Anti-pipeline groups asked a federal judge in Minneapolis on Thursday to halt the increased flow of crude oil from Canada into Minnesota resulting from 2014 upgrades at a short section of pipeline across the international border.
But lawyers for pipeline owner Enbridge Energy and the U.S. State Department told Senior U.S. District Judge Michael Davis that the modifications to boost the oil flow are allowed under an existing federal cross-border permit.
Davis took the matter under advisement but expressed wariness during a 2½-hour oral argument about the legal grounds to issue an injunction. “Are you asking me to go where no judge has gone before?” Davis said to the pipeline opponents’ attorney.
Seven environmental groups and an American Indian band sued the State Department for accepting a plan by Calgary-based Enbridge to increase the flow of heavy crude oil from Alberta into the United States and across Minnesota while a federal environmental study is still underway.
The lawsuit, filed in November, alleged that the State Department violated the National Environmental Policy Act and other laws. The groups seek an injunction to halt the flow of oil.
At a post-hearing news conference outside the federal courthouse, activist Winona LaDuke, founder of Honor the Earth, said she “found it alarming that Enbridge and the State Department acted as if the federal court had no jurisdiction.” She said tribal areas have been crossed by pipelines for decades, with little regard for the effects on native people.
“What we are seeing is a pretty rapid destruction of the entire ecosystem in northern Minnesota,” said LaDuke, a White Earth member who raises wild rice and sells it and other products online. “These pipelines are a part of that.”
Kenneth Rumelt, an attorney who argued in court for pipeline opponents, called the increased flow on the Enbridge pipeline system in Minnesota a “quiet Keystone.”
That’s a reference to the controversial Keystone XL pipeline proposed by TransCanada from Canada through western states. It awaits a decision from President Obama on whether to issue a Presidential Permit allowing increased Canadian oil across the border.
Legal issues at play
Inside the courthouse, the legal arguments focused on another Presidential Permit, signed by President Lyndon Johnson in 1968, for a then-new pipeline to carry Canadian crude oil into the United States. The line crosses northern Minnesota on its way to Superior, Wis.
In 2014, Enbridge replaced the steel pipe on a 16-mile section of the line at the U.S. border and added valves so crude oil could be shifted between it and a parallel pipeline awaiting approval for increased flows across the border.
This bypass allowed significantly expanded shipments by Enbridge by shifting the flow between the two lines — but only at the border. More oil could be carried on Enbridge’s recently upgraded Alberta Clipper pipeline even though a federal environmental review of its increased flow was only getting started and still isn’t finished.
The Sierra Club, Honor the Earth, the White Earth Nation and other groups want the judge to halt the increased flow, arguing that the State Department was wrong not to object to the border pipeline modifications last year.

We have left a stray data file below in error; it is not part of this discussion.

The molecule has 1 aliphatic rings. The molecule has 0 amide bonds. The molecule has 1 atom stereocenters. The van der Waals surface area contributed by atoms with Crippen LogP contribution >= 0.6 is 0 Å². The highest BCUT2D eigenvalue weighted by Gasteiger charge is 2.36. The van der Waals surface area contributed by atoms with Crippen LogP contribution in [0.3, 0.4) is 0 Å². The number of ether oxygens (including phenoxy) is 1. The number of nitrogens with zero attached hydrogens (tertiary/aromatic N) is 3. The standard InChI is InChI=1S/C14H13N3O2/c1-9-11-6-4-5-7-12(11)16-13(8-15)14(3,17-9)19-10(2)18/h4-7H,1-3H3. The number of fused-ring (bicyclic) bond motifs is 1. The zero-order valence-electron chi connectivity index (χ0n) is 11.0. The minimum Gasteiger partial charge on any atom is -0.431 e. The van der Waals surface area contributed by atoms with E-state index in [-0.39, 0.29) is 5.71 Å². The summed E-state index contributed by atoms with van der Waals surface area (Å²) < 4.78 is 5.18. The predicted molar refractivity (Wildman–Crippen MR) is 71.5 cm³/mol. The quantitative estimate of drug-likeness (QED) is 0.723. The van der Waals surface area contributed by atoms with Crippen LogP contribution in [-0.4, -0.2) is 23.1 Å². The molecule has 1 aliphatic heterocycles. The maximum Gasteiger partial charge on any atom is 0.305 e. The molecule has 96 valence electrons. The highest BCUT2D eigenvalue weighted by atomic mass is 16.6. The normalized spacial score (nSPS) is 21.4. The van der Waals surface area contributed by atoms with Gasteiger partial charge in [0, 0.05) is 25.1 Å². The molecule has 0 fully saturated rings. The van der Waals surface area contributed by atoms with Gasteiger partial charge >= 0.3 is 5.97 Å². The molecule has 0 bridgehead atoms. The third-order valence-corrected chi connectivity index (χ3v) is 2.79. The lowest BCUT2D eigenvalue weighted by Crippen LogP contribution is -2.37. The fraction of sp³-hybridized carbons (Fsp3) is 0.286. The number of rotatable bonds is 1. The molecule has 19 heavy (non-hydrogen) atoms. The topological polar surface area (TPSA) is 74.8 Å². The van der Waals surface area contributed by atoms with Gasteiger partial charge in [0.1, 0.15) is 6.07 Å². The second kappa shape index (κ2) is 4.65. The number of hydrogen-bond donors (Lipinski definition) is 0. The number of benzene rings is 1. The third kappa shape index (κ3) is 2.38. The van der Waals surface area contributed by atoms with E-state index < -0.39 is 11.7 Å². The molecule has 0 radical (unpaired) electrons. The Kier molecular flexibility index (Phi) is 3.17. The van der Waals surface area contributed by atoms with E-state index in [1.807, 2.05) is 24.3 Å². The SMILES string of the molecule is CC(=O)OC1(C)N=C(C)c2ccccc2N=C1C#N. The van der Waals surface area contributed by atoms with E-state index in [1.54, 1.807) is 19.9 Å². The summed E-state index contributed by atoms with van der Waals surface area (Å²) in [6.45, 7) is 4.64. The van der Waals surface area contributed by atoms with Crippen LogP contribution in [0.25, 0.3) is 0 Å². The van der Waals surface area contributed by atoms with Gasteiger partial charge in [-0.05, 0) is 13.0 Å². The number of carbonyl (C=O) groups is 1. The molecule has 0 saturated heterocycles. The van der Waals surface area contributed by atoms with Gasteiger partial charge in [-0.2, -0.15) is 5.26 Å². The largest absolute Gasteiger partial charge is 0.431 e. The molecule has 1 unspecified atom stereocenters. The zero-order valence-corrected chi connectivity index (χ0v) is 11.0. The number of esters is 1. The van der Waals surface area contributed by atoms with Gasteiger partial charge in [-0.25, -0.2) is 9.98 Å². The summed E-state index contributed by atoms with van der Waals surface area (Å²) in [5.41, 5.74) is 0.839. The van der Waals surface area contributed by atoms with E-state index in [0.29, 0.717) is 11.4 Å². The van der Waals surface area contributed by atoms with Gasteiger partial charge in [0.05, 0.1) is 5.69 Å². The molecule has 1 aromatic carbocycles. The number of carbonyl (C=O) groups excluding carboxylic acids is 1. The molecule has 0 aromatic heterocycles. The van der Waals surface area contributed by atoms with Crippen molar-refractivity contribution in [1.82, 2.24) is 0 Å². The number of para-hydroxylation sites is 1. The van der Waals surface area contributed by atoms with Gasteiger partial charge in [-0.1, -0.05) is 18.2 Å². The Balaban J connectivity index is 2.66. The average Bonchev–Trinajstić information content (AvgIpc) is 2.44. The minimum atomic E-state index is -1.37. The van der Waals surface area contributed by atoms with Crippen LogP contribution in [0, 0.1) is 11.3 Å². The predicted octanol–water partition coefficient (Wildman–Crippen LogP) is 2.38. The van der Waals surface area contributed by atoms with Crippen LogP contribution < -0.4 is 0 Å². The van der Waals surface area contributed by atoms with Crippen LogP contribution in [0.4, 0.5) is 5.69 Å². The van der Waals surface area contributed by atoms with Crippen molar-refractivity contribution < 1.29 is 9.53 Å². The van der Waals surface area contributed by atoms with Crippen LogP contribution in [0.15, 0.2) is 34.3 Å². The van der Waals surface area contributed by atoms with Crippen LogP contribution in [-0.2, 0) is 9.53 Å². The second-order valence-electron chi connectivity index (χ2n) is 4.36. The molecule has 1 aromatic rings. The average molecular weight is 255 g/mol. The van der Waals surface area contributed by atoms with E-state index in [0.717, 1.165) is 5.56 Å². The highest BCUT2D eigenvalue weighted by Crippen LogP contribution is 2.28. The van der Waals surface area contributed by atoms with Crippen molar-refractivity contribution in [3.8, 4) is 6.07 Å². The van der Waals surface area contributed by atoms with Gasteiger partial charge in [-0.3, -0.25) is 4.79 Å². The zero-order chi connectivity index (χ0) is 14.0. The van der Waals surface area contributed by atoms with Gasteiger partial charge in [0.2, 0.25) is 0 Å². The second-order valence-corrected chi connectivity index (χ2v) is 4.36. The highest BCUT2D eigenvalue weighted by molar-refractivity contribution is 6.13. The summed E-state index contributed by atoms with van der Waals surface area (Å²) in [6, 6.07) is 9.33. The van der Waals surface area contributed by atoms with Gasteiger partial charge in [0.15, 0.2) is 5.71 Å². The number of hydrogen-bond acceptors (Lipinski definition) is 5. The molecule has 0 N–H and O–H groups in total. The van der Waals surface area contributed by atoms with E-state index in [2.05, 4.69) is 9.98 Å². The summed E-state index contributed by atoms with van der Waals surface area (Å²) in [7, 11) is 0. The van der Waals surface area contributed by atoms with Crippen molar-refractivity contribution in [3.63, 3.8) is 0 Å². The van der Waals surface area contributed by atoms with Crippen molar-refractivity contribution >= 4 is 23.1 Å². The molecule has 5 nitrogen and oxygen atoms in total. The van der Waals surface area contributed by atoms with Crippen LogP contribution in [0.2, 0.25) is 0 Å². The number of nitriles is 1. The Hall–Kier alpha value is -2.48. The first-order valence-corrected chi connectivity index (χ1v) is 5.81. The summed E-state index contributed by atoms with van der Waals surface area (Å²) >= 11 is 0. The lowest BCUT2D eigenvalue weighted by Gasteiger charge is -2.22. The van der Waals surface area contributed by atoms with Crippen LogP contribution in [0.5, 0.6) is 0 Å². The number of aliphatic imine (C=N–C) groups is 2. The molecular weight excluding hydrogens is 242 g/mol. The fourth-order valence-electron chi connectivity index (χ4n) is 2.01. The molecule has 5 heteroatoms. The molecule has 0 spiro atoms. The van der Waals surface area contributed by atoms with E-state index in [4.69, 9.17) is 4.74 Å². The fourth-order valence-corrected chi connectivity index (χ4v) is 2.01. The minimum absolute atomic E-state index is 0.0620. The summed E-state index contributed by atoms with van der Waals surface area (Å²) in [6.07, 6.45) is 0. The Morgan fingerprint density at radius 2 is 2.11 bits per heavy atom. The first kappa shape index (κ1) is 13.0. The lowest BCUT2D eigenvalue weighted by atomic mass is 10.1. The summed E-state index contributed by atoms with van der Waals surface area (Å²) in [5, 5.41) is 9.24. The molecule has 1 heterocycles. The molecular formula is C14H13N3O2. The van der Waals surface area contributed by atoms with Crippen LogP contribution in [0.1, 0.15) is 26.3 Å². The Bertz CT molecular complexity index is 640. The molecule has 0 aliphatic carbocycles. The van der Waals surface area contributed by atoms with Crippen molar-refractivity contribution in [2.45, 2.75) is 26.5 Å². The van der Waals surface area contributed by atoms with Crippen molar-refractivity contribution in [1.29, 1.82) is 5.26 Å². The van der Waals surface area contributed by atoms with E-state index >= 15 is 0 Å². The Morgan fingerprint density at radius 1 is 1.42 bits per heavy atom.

But Luther Hajek, a U.S. Justice Department environmental attorney, defended the State Department’s acquiescence to the changes. He said the pipe replacement was allowed under Enbridge’s existing border permit and the new valves are outside the area subject to State Department jurisdiction.
He said the State Department gave no approval, and took no “major federal action” — the trigger point for environmental review.
Enbridge weighs in
Enbridge is not a defendant in the case, but had intervened on the government’s side. The company’s attorney, David Coburn, argued that the U.S. Transportation Department, not the State Department, has the main responsibility for pipeline safety and that the Minnesota Public Utilities Commission must approve new crude oil pipelines in the state.
Enbridge currently has two pipeline projects being reviewed by the PUC, including the replacement of the 1960s-era Line 3 whose border alterations are at the heart of the lawsuit.
The other groups in the lawsuit are the Indigenous Environmental Network, Minnesota Conservation Federation, MN350, the Center for Biological Diversity and the National Wildlife Federation.
They also are concerned that Enbridge’s project to replace Line 3 apparently won’t trigger a federal environmental review as was done for the Keystone XL and the Alberta Clipper projects.
Enbridge contends the Line 3 replacement project doesn’t need a new cross-border permit because the original one “does not limit the capacity on the line, therefore, no amended or new Presidential Permit will be needed,” the company said in an e-mail.
That 1960s-era pipeline has produced some of Minnesota’s worst oil spills, including those depicted on photos carried by anti-pipeline protesters outside the courthouse.
Opponents also raised concern that Enbridge’s replacement plan for Line 3 calls for the old line to remain in the ground, potentially allowing it to be put back into service.
Coburn said U.S. industry practice is to leave old pipelines in the ground — unused — because digging them up can cause environmental problems. The argument that Enbridge could revive the line is “a bogus claim,” he told the judge.